Stayer-Suprick says Johnsonville — a 73-year-old company with about 1,600 employees — has been able to successfully incorporate new ways of doing things because of his father, Ralph C. Stayer, “who really believed in the Johnsonville way of learning, growing and adapting to the new and different, and always embracing the world that’s changing.”
Still, when the company introduced flexible hours in the office, it was difficult for some members of the older generation.
“They’d say, ‘Hey, how do I find these people, I can’t walk to their desk, they’re not there,’” Stayer-Suprick says. “Well, guess what? It was pretty easy — you could text them anywhere.”
In addition to getting its employees (called “members”) wired up, the company added several initiatives including its “Careville” program that allows members to direct money or time toward their favorite charity, and a Member Development Fund, which offers up to $100 annually for personal enrichment classes.
Johnsonville opened a 50,000-square-foot office addition in November that houses a 24-hour fitness center open to members, spouses and family. It also features common areas with comfortable furniture where employees can work if they choose. Johnsonville allows its office members to work flexible hours. That does become a little trickier when it comes to the production line, Stayer-Suprick says.
“That continues to be probably our biggest challenge: How do you take a manufacturing environment, which is very structured, and try to add some flexibility to it?” Stayer-Suprick says.
Production employees have rotational schedules, and upcoming offerings may include a scheduled volunteer day. “One of the things that we’ve found is if we can become structured at what we need to do, we can build in the flexibility to the manufacturing area,” Stayer-Suprick says.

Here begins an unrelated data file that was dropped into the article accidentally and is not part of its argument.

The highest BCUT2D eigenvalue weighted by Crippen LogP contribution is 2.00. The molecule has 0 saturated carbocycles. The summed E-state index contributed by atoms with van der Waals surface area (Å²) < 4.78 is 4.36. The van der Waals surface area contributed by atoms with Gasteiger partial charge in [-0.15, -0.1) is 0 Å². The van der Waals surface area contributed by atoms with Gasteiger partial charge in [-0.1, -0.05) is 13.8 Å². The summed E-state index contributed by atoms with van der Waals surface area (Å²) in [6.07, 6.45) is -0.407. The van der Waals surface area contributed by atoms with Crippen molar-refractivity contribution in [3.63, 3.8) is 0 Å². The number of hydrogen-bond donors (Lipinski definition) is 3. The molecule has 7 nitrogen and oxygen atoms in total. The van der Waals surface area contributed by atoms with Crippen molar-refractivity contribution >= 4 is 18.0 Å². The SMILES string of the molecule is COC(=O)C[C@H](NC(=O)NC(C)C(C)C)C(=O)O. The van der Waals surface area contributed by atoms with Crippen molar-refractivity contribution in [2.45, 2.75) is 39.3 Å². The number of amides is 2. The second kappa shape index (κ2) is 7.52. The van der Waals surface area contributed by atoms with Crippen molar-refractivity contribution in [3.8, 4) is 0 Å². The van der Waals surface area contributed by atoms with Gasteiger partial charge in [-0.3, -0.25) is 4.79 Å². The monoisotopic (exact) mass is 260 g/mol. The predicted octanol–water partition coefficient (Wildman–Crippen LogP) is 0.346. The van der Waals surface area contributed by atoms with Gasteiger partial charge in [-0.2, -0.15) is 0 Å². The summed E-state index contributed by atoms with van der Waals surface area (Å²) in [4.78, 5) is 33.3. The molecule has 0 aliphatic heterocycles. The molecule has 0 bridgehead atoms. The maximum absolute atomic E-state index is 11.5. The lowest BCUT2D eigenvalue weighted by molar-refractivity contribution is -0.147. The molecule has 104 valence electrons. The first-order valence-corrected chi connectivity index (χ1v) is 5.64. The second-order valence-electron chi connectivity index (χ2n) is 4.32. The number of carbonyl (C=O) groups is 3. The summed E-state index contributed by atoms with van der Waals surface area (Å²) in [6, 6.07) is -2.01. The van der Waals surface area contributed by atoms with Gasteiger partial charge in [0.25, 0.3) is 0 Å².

NEWaukee recognized Sargento for holding regular brainstorming meetings for both small- and large-scale ideas, as well as several initiatives geared toward employee wellness, including a fitness center, nurses and financial advisers. It also takes care of errands such as oil changes, dry cleaning and mail.
Wisnet, which also won a Bubbler Award in 2016, developed a new community co-working space called The Hub. Owner Kolstad says the space creates opportunities for networking, collaboration and the building of ideas.
“We kind of looked at The Hub as an extension of the culture that we have here, in making that another space where we can experiment with different culture ideas and people, and sharing that with the community,” Kolstad says.
Events may include educational seminars and opportunities to get involved with different organizations.
Within Wisnet, Kolstad always wanted to ensure his workplace was one people felt excited about coming to each morning, which is part of the reason Truesdale was attracted to the company. But there are other perks, too.
“We do taco Tuesday,” Truesdale says. “Sometimes we’ll do taco Wednesday, Thursday. We really like tacos.”
Wisnet offsets the damage by offering a fitness center with a trainer, summer outdoor yoga and twice-daily 15-minute bike breaks.
“It’s just getting people to move differently and think differently, and forces us to come up with different solutions for our customers,” Kolstad says.
That idea of finding workable solutions — either internally or when Wisnet is working on volunteer projects in the community — is the centerpiece of the company’s culture. Sharing the energy created by finding those solutions is what helps define the company culture, Truesdale says. It’s really not about the extras.
“We can have as many taco Tuesdays or as many bike rides as we want, but if the team doesn’t have that same kind of energy, I think all of that stuff falls flat,” he says.